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All of our children hit bumps in the road at some point or another.


Some of the challenges kids face are intrinsic. These might include heightened emotional sensitivity, attention/hyperactivity problems, or learning struggles. Other challenges are shorter term – but can still be profoundly disruptive. These can include peer rejection, moving to a new school, failing in a sport, or not liking a teacher. Other problems like defiance or substance abuse can grow over time.

Whether your child’s struggle is temporary or longer lasting, the truth is that struggle is a part of life. It’s how we all grow and mature.

But let’s face it, these struggles don’t just affect our kids. They also affect us. Many parents feel emotional pain when their children face discomfort or emotional pain. Parents instinctively want shield their children from emotional pain, because they’re also trying to shield themselves.

If parents approach children’s struggles mindfully, rather than reactively, they may notice that their children grow as a result of hardship rather than looking to for an emotional rescue.

This is an understandable process, yet it can interfere with children’s ability to be adaptable in the face of discomfort and challenge. Parent’s hovering can actually prevents kid’s emotional maturation. I believe the most important factor in how kids handle life’s vicissitudes is how we respond to and frame struggle for our kids.

If parents approach children’s struggles mindfully, rather than reactively, they may notice that their children grow as a result of hardship rather than looking to for an emotional rescue.

To do this, keep in mind these 5 things:

1 | Stay present with your child instead of fixing, changing, or rescuing

The most common response from parents today is to come to the rescue when their kids are struggling, facing a challenge or simply upset. Parent become their children’s problem-solvers, managers, and advice-givers. Parents feel that it’s their job to run interference on their child’s life, so he or she has a smooth path ahead.

What if I told you that this is actually disrupting your child’s ability to develop his or her own coping skills? That the only way kids learn to problem-solve, face discomfort, and manage their emotions is to face life’s obstacles.

Instead of fixing, parents can be present, stay supportive, but not to take the problem on their own lap. Our children need to face their own problems of childhood so they are equipped to face bigger challenges in adulthood.

2) Allow your child to feel

The best way for kids to be emotionally resilient is for them to feel all their emotions. So if your child is happy, sad, worried, bored, frustrated – allow your child to be with and feel their emotion fully. You can say things that are validating and normalizing – so kids don’t resist their emotions, and instead learn to accept them. For example: “That is sad.” “I imagine that is frustrating.” “Bored is ok, it is a normal feeling we all have.” “I get worried about that too.”

When parents validate and allow kids to feel, there is no need to fix or change their emotions. Instead you are creating space for feelings. All emotions are ok and all emotions are transient. So there is no need to react or resist what we feel. The most naturally way to process emotions is to allow ourselves to feel all our feelings until they pass. We can teach this to our children.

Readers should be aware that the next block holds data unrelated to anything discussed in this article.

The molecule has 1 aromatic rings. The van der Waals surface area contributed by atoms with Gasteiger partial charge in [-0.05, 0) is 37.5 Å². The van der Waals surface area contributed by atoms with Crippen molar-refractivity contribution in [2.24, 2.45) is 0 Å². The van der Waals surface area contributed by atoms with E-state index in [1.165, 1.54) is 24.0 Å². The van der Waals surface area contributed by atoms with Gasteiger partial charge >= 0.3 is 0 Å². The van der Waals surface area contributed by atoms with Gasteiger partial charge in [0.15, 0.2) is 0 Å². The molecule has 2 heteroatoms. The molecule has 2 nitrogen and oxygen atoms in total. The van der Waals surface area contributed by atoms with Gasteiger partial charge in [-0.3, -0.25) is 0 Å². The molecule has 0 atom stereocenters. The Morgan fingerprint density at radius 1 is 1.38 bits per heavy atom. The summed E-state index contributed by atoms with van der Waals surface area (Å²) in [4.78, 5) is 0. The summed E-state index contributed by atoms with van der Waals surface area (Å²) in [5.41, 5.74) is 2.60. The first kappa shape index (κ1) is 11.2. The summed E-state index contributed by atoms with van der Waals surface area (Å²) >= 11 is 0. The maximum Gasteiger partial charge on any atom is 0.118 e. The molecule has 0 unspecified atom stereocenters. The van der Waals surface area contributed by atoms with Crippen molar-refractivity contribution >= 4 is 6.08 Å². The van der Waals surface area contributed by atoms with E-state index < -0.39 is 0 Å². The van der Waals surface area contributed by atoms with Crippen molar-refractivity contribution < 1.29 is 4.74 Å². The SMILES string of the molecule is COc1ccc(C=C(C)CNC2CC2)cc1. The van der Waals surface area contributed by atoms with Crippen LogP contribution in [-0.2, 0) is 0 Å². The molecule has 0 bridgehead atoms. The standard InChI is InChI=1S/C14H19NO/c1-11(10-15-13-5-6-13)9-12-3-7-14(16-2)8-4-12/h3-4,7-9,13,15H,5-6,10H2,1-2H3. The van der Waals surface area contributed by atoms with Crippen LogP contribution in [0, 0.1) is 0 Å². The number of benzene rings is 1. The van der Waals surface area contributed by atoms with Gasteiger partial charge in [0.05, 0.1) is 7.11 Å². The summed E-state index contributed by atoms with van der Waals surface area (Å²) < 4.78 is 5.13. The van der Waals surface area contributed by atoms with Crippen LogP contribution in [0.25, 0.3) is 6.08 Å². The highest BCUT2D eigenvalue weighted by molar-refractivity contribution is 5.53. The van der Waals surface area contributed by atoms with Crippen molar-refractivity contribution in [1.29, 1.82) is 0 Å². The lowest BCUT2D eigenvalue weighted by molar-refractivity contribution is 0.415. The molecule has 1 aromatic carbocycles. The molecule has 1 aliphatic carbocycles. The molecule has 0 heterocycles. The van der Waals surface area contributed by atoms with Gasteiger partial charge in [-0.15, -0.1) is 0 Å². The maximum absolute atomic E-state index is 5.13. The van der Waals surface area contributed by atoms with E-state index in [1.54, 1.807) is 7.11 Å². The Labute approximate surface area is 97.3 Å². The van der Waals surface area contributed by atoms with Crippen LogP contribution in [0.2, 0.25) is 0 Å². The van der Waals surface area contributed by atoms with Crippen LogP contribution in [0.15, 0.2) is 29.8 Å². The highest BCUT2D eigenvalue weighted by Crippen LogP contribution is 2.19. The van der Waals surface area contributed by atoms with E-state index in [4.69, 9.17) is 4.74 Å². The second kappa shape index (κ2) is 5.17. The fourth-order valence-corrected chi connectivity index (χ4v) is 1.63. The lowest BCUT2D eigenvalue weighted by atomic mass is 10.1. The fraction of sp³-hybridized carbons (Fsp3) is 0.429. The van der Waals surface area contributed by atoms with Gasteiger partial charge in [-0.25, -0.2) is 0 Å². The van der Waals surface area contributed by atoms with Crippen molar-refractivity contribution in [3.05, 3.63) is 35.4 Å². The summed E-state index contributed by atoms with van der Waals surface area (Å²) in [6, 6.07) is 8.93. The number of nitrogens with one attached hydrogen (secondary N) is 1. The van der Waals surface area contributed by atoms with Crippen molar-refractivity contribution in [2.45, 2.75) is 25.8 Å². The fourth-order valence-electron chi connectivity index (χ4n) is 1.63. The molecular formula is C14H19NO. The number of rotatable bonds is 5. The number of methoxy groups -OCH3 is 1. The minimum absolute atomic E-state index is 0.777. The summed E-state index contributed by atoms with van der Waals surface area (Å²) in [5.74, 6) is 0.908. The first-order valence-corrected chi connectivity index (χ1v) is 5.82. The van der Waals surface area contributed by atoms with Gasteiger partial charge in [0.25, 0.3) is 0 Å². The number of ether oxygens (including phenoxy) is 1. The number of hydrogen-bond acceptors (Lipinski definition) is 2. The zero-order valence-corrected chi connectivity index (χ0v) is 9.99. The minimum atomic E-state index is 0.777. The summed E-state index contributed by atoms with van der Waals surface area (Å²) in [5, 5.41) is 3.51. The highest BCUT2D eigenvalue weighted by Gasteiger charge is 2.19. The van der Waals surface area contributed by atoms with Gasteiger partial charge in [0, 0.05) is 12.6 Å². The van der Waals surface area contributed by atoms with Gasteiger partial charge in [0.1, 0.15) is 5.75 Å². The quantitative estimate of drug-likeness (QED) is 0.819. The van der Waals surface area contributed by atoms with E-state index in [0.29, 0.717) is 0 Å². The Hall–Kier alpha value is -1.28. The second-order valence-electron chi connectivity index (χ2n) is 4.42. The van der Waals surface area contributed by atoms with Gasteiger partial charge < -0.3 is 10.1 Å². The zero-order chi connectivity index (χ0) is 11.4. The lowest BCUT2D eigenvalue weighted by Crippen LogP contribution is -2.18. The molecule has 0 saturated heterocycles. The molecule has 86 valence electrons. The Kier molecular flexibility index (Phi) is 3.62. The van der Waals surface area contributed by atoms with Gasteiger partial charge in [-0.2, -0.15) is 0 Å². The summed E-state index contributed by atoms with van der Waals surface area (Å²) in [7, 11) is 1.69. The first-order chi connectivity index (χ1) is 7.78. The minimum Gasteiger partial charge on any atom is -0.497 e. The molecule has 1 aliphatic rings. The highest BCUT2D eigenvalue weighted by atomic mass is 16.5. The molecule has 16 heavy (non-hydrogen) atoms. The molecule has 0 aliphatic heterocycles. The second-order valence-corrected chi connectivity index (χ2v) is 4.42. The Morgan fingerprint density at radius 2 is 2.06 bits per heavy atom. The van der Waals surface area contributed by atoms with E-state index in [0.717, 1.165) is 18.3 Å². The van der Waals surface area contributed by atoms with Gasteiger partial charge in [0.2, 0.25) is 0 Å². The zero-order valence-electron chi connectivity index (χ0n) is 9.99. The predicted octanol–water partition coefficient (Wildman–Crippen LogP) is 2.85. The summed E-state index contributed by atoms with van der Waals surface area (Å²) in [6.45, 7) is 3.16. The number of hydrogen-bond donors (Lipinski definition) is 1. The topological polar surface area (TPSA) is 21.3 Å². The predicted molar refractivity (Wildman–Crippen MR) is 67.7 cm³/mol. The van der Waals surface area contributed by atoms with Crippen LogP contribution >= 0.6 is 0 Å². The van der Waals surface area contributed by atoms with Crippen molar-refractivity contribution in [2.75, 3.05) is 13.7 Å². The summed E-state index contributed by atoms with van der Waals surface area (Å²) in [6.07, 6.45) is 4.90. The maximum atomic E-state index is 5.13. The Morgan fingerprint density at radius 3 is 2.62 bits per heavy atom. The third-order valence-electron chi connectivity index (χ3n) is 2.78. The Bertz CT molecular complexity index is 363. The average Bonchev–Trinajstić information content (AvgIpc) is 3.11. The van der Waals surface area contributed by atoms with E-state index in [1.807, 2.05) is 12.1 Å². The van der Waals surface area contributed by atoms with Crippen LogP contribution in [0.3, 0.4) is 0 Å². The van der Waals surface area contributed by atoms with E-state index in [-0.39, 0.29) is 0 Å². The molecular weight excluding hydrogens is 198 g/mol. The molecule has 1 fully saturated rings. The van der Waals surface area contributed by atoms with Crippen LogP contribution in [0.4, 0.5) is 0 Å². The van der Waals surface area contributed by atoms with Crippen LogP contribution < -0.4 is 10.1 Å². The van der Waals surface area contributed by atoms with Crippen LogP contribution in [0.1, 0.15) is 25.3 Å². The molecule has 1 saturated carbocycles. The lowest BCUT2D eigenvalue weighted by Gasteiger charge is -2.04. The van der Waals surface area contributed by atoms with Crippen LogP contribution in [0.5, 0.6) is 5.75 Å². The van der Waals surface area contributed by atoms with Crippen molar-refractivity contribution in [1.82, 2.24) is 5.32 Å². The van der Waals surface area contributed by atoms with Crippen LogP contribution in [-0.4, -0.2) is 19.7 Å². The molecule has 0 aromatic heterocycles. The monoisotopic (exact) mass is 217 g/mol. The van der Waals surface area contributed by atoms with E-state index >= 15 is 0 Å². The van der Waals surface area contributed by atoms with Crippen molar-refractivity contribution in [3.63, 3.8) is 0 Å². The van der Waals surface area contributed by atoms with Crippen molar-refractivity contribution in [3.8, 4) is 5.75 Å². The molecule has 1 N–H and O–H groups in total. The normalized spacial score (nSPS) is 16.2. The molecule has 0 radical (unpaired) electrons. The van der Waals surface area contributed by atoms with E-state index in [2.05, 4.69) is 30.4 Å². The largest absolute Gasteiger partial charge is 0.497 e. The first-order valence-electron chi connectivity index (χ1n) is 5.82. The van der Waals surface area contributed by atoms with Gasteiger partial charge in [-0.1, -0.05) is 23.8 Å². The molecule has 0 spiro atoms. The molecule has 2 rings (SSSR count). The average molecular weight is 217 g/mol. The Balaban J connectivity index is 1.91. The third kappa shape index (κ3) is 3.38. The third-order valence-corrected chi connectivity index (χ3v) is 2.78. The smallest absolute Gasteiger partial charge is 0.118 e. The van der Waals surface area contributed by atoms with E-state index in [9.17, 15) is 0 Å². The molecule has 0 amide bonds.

3) Value and embrace struggle

Kids are constantly reading our signals and cues of how to respond to things. It is amazing how much my daughters mimic my responses and reactions to life (good and bad!). If we value struggle and see struggle as necessary and important, kids will more likely see challenges this way as well.

All growth, learning and emotional development comes from struggle. No one matures from a place of comfort. So we can set an intention to embrace struggle and challenge in our lives and in our children’s lives.

4) Normalize set backs, failures, discomfort as part of life

In our culture today we think we should be happy all the time and if we are not something is wrong. Unfortunately many kids then direct this wrong at their own self – “something is wrong with me.” But in reality life is in a constant state of flux. It is normal for emotions to be continually coming and going – not for us to feel happy at all times. When we normalize this pattern then there is no sense of something being “wrong” when we face a challenge or setback or discomfort.

When we frame struggle and setbacks as normal, we are teaching a lot of resilience to our kids. What better lesson is there?

5) Rather than fixing, encourage your child to problem-solve

Problem-solving is not just something for math class. In fact I believe problem-solving is like a muscle which only becomes stronger through repetition. In addition to normalizing struggle and allowing your child to feel, you can also put the problem back on your child, “You’re really good at problem-solving, how do you want to problem-solve this situation?” “What is the best thing to do?” I notice when I say this to my daughter, she looks and me sideways and then smiles and goes off to solve the problem. Kids want to be empowered and feel that they are capable.